[Cross-sectional study of the prevalence of adjustment disorder with anxiety in general practice]

W Semaan, T Hergueta, J Bloch, Y Charpak, A Duburcq, M E Le Guern, C Alquier, F Rouillon
L'Encéphale 2001, 27 (3): 238-44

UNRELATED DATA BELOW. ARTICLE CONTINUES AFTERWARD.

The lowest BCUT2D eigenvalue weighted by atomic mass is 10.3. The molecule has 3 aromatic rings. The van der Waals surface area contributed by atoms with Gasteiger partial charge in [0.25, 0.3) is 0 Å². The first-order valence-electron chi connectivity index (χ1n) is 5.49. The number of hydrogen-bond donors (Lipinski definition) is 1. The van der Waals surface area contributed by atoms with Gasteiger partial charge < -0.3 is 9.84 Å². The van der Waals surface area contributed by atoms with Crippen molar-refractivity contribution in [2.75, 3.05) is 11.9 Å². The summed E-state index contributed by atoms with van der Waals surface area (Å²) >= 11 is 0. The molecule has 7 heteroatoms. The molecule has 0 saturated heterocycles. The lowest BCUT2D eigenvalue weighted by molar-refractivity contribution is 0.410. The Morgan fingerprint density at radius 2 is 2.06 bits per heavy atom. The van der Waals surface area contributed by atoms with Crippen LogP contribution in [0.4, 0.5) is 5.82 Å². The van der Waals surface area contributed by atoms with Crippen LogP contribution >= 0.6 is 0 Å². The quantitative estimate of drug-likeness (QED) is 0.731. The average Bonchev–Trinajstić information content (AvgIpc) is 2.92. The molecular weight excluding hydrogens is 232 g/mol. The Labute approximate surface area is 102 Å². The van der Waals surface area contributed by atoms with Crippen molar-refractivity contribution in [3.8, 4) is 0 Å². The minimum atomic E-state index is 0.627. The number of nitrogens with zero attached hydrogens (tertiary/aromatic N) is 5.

Although Adjustment Disorder (AD) is considered a marginal diagnostic category by many clinicians and researchers, all the rare studies undertaken in the last decades indicate that the prevalence of this disorder is high in psychiatric settings, but has never been investigated in general practice. The purpose of this study was to evaluate the current prevalence of Adjustment Disorders With Anxiety (ADWA) in primary care settings and to describe the characteristics of the population, nature of the stressors and management of the disorder by General Practitioners (GPs). This French study involved 78 random liberal GPs, in 7 distinct regions (Paris, Lille, Bordeaux, Rouen, Dijon, Castres and Compiègne). GPs had to register all the consecutive attenders over 18 years old. For each physician, the registration period was over when 200 patients were registered, or 10 days of consultation were completed, or when 5 MINI had been performed. The average study period was 10 days per physician. At the first stage, they selected all the patients with psychological complaints, which were eventually associated to physical complaints. At the second stage, only the patients whose complaints were linked to a psychosocial stressor and without A1 and/or A2 DSM IV criteria for a Major Depressive Episode (MDE) were proposed the Mini International Neuropsychiatric Interview (MINI). The MINI is a brief structured clinical diagnostic interview that identifies the main axis-I DSM IV diagnoses in about 15 minutes. Before starting the study, all of the GPs participated in an intensive course on AD criteria recognition and were trained to use the MINI. The GPs registered a total of 7,759 consecutive patients. Twenty-two per cent (n = 1,719) of the patients reported psychological complaints, associated or not to physical complaints. Among them, 49% (n = 844) linked their complaints to identifiable psychosocial stressors. About half of the latter (n = 450) coded positive to A1 and/or A2 criteria for MDE. At the end, a total of 314 patients agreed to complete the MINI. Among the 1,719 patients with psychological complaints, the prevalence of ADWA eventually associated to other psychiatric disorders was 9.2%. The prevalence of "pure" ADWA was 4.5%. When considering the whole population of consecutive patients in primary care settings, the prevalence of pure ADWA was 1.0%. Patients suffering from pure ADWA were mostly women (66.7%), young patients (mean age: 42 years), with a professional activity. Patients had a psychiatric disorder history in 53.8% of the cases (mostly anxiety disorder). The main life events cited as being responsible for the disorder were work-associated problems (23.1%), followed by family illness (9.0%) and serious personal illness or accident (7.7%). The average duration of the disorder was 2.32 months. In 91% of the cases, GPs estimated that the patient required a pharmacological or psychological treatment. In most cases, they treated the patients with drug therapy (74.0%) associated with psychological support (counselling or psychotherapy, 76%). Anxiolytic agents were usually prescribed (64.9%), followed by antidepressants (10.8%) and hypnotics (8.1%). In conclusion, this first prevalence study of ADWA in general practice demonstrates that this disorder is frequent in primary care. It seems to be more present in patients who are of working age, especially women. ADWA would thus seem to preferentially affect active subjects. In most cases, GPs treat their patients with both psychological support and drug therapy. Anxiolytic is the elicited treatment of this disorder.

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